Before beginning a task limit yourself to a certain amount of time. Get as much done as possible in the time allotted. This is particularly important for perfectionists who can spend incredible amounts of time trying to complete a task to perfection. Take a break and move on to the next task. Done is better than perfect. Do your best within a reasonable amount of time.

5-Schedule breaks

Take some time to evaluate your progress. While taking a break remember to be grateful for everything you love around you. Take a few minutes to contemplate something you love. It could be a plant, a picture of a loved one, enjoy a healthy snack, drink some fresh water, or anything that makes you feel good. Find the meaning of what you are trying to accomplish.

6- Working space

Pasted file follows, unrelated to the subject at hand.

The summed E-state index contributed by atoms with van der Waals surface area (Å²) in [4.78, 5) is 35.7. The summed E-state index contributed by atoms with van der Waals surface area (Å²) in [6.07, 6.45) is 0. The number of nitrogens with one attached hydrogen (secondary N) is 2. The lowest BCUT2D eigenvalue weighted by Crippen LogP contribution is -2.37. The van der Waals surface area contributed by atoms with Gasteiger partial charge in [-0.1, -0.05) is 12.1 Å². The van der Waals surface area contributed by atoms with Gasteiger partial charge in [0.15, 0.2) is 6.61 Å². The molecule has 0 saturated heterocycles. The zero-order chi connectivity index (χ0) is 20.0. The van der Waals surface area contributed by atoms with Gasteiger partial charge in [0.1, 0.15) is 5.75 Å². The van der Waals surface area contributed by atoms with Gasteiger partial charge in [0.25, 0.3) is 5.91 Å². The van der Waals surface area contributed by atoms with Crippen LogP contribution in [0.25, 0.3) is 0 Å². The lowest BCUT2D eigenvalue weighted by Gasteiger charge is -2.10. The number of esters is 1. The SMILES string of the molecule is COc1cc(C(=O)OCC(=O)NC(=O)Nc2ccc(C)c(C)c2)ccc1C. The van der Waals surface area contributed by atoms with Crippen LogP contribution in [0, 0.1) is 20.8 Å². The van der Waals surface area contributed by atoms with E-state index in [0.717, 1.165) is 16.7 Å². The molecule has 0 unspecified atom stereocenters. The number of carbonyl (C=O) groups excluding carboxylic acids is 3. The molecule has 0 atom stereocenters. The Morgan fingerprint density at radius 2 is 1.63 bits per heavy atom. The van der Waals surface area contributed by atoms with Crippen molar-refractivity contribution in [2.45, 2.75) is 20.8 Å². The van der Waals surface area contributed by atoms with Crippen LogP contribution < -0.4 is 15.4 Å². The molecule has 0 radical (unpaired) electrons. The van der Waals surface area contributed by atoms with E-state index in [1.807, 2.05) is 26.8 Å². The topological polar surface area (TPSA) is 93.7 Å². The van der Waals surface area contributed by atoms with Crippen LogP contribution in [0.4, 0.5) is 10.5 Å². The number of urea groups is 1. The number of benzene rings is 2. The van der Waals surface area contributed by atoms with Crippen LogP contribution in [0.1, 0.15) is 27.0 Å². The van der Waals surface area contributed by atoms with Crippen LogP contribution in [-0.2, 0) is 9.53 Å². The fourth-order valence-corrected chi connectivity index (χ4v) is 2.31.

If your workspace is neat and organized, you will feel more relaxed because everything around you seems under control. We spend much time looking for papers, notes, or information. When there is clutter, we are not as efficient as when everything is orderly around us.

How do you define “mindfulness”? Can you give an example or story?

Mindfulness is when you are fully aware in the present moment, acknowledge and accept your feelings, thoughts, and bodily sensations. If you are fully paying attention to what you are doing you will accomplish more in less time.

Any task can be completed mindfully. It is easier to start with activities you find interesting and involve most senses. Gardening, cooking, or writing keep my mind easily focused on what I’m doing.